Palm Trail is a moderately difficult 2.6-mile loop traversing scenic pastures along an ancient cinder cone, with some of the best panoramic views Kahuku has to offer. Highlights include relics of the ranching era, sections of remnant native forest and amazing volcanic features from the 1868 eruptive fissures.
     For more, visit nps.gov/HAVO.

REGISTER KEIKI GRADES K-8 FOR AN EDIBLE HALLOWEEN CRAFT CLASS scheduled for Wednesday, Oct. 25, from 3:30 p.m. to 5 p.m. at the Pāhala Community Center. Register until Tuesday, Oct. 24. For more, call 928-3102.

HAWAIIAN OCEAN VIEW ESTATES ROAD MAINTENANCE BOARD OF DIRECTORS meet Tuesday, Oct. 24, at 10 a.m. at St. Jude's Episcopal Church in Ocean View. For more, call 929-9910.

INPUT FOR THE FUTURE OF HAWAI‘I COUNTY TRANSPORTATION SERVICES, including the Hele On Bus that takes many Ka‘ū residents to work, school and shopping, is invited at meetings outside Ka‘ū. Those unable to attend may contact Ka‘ū's County Council member Maile David at maile.david@hawaiicounty.gov or email the consultants at heleonsuggestions@ssfm.com.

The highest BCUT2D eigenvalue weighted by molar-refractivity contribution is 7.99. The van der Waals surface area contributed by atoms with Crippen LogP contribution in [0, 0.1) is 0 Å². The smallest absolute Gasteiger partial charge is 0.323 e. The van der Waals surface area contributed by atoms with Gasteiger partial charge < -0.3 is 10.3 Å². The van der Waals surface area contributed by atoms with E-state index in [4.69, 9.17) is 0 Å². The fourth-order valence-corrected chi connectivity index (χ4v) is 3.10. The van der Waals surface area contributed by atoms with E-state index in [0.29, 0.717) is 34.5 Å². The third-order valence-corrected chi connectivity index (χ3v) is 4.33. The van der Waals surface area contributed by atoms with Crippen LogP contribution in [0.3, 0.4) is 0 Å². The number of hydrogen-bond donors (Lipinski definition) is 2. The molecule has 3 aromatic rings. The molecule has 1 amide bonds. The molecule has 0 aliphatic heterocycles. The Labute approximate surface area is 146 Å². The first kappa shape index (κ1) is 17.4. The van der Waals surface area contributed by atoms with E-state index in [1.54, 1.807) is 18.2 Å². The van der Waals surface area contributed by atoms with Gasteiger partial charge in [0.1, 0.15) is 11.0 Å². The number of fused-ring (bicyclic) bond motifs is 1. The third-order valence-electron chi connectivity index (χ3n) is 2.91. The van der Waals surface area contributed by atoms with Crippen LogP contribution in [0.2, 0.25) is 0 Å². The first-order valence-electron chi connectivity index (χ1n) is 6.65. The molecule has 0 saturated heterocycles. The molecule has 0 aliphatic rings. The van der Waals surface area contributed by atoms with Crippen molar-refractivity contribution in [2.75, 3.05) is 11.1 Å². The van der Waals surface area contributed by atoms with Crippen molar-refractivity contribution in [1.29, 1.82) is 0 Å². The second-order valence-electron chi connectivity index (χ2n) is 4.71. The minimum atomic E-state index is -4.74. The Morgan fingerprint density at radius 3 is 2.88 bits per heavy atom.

The final meeting is Tuesday, Oct. 24, from 5:30 p.m. to 7:30 p.m., at Aunty Sally Kaleohano’s Lū‘au Hale in Hilo.
     For more, call 808-356-1260.

EVENTS CELEBRATING WORLD FOOD DAY, presented by Hawai’i Island Food Alliance, KTA Super Stores, and The Kohala Center, are set for Tuesday, Oct. 24, at KTA locations - Puainako, Waimea, Waikoloa, and Keauhou - from 10 a.m. to 2 p.m.
     The Kohala Center describes the event as following, “Support local farmers showcasing their value-added products at this in-store event. Enjoy tastings, samples, and purchase a selection of products direct from farmers." The Kohala Center will distribute plant starts as supplies last. Farmers and value-added producers who would like to distribute samples at KTA for World Food Day, may contact Nicole Milne at nmilne@kohalacenter.org or 808-887-6411. See a short slide show called The State of Food Security and Nutrition in the World by the Food & Agriculture Organization of the United Nations.